• No outsiders for the delegate.These are tokens already added by previous owners. different incentive should be added for this. example below
    /1,000 fort delegates - Tier 3 bot subscription free
    /3,000 fort delegates – Tier 2 bot subscription free
    /6,000 fort delegates – Tier 1 bot subscription free
    /10,000 forts or more delegates – the most important and proven bot subscription free

Bot developers/owners :

  • Incentive for bot owners and developers is definitely important. This will help the bot evolve and new creators come in.

  • A certain share of the pool from the revenues that can be obtained will be allocated here. The minimum payment offer I said for the node runners above should be made among the bot developers. When bad conditions occur, no one has to quit their job and continuity is ensured. Although it seems negative for the treasury at first, the burden of the treasury will decrease in the future.


  • It is an application that I feel absolutely safe as a subscriber to -bot. However, the fact that it is free will not ensure system continuity. Certain conditions must be charged for this.

  • The bot fee should increase according to its importance. Bot fees should not be charged on an ongoing basis. If it is taken, it will make people uncomfortable. With the subscription fees of 3 months / 6 months / 1 year, as in the campaign, we can show people in a way that makes it easy to use and pay.

  • For individual subscribers, it should not exceed $20/30 per year. Above these prices will drive people away. For corporate subscribers, it will be better to work monthly. It will have constant variables and the numbers it protects will constantly change.

  • Reward-based work can be done for great protections with corporate subscribers. 1% reward agreement can be made by the institution for the protected and recovered asset. This reward can be shared by the node runner, the bot owner and the treasury.

  • We should present the bots that make more detection to people in a ranking and they should see the work they have achieved. They can subscribe to the bot they like from here

  • I would like to offer a suggestion for bot developers. We should think like attackers. I get a message when there is a movement in my wallet, but I can’t take action immediately. Let’s think about it. I have 30 different tokens in my wallet. While I want to recover 1 of them, 29 can be stolen by the attacker.
    The system I imagine: While subscribing to the bot, let me give you a 2nd wallet address that belongs to me. And when it is certain that my wallet will be attacked, the contracts previously given by the bot should be activated and the transfers to my 2nd Wallet should start. Even if there is no attack here, my only loss is the fee fee. I think it will revolutionize the field.

  • The rewards that bot owners and developers will receive should be directly proportional to the network they are in. It is not fair that the etherium bot owner and the phantom bot owner receive the same reward.

  • We should see the number of sign-ups by starting the subscription fees with a half discount in the first place. We reduce the discounts when there is enough demand. Until this system is established, the treasury should continue to make payments in the next year. As the earnings increase, the amount to be paid from the treasury decreases. continuity is ensured.


I completely agree with eozdemirok. you need to redo the model, it shouldn’t be the same as it is now, at the moment you are just killing the project with your myopia

Building a good ecosystem is the key factor for the success of a project. A good ecosystem can self-cycle and self-balance. The various roles in the system can complete their own work without much external interference.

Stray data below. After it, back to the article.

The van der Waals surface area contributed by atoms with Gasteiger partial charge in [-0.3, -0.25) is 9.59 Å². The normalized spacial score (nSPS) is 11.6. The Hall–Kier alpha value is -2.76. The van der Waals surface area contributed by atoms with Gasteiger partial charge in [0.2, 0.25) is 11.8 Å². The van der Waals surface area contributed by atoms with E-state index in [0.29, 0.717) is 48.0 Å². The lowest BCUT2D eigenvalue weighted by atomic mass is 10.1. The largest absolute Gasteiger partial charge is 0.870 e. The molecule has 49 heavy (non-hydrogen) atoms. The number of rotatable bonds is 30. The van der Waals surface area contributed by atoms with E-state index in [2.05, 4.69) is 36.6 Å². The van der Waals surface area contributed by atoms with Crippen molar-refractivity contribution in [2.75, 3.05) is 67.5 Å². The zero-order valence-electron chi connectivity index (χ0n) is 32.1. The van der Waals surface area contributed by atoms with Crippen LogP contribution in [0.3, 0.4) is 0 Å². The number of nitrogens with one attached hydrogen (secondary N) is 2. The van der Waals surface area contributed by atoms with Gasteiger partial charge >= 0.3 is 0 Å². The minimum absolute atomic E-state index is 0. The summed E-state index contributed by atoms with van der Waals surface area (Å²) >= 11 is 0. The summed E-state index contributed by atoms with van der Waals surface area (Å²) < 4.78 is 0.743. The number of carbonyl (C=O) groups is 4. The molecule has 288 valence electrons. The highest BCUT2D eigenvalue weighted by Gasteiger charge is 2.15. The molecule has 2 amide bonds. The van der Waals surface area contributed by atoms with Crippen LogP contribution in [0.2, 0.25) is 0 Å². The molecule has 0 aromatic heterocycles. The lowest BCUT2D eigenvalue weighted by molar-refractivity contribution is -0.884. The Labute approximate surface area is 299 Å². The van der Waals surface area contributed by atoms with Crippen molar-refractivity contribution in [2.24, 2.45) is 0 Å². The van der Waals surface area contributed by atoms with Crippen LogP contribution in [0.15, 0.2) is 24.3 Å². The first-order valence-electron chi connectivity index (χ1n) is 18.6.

I think users can be divided into two major categories, producers and consumers.

  1. Producers benefit (node runners, bot owners, delegators)
  2. Consumers pay (subscribers)

Under this basic principle, design a reasonable rate of charge and payment, preferably this rate is not fixed and can be adjusted in real time according to the network status, so that the whole network can be self-adaptive. This means that the income of producers is not a fixed value, but is determined by the expenditure of consumers.

I’m writing here as a bot developer and subscriber

Regarding: Bot execution fees

A lot of bots executes to just discard the transaction without returning any finding. Maybe it might make sense basing the fess on findings more than on executions. Like that findings consume the stake of the bot or similar.

Regarding: Bot subscription fees

This might make sense too but I see a workaround of using the API instead of subscribing to alerts. There would be some latency in there but someone might still get the alerts through the API instead of subscriptions. They will just need to wait for the API to index the data.

Moreover, my main use case is to chain bots together by subscriptions (ie a bot subscribed to other bot’s alert). I would make a special case for subscriptions between bots since it might kill an useful use case of composability and modularity of bot systems.

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I totally agree with eozdemirok. A new system must be implemented.

As a node runner since the start of Forta Network, I always consider it better to distribute rewards based on number of bots per node. At least, nodes that are assigned with more bots should be compensated with some premiums. Nodes assigned with bots consumed the compute resources & traffic, but get the same rewards as nodes without bots? Just seems weird to me. Some suggestions:

  • Every node has a base reward, this is for setting up nodes awaiting for bots. Overall nodes without bot still secure the network as backup runners.

  • Aside from base rewards, a bot reward should be given to nodes that run bots.

  • We can regularly rotate bots between nodes to make rewards more even. A side benefit: if a node does not meet SLA standard when assigned with bots, this potentially means the node is running on some low quality hardware or limited network bandwidth, which is not good for the network.

Thanks for this community update.

I think that the network should separate the discussion between the supply side (i.e. bot owners/node runners) and the demand side (i.e. subscribers).

It might be the case that the supply-side want to get paid X but the demand side is only willing to pay Y so they never meet.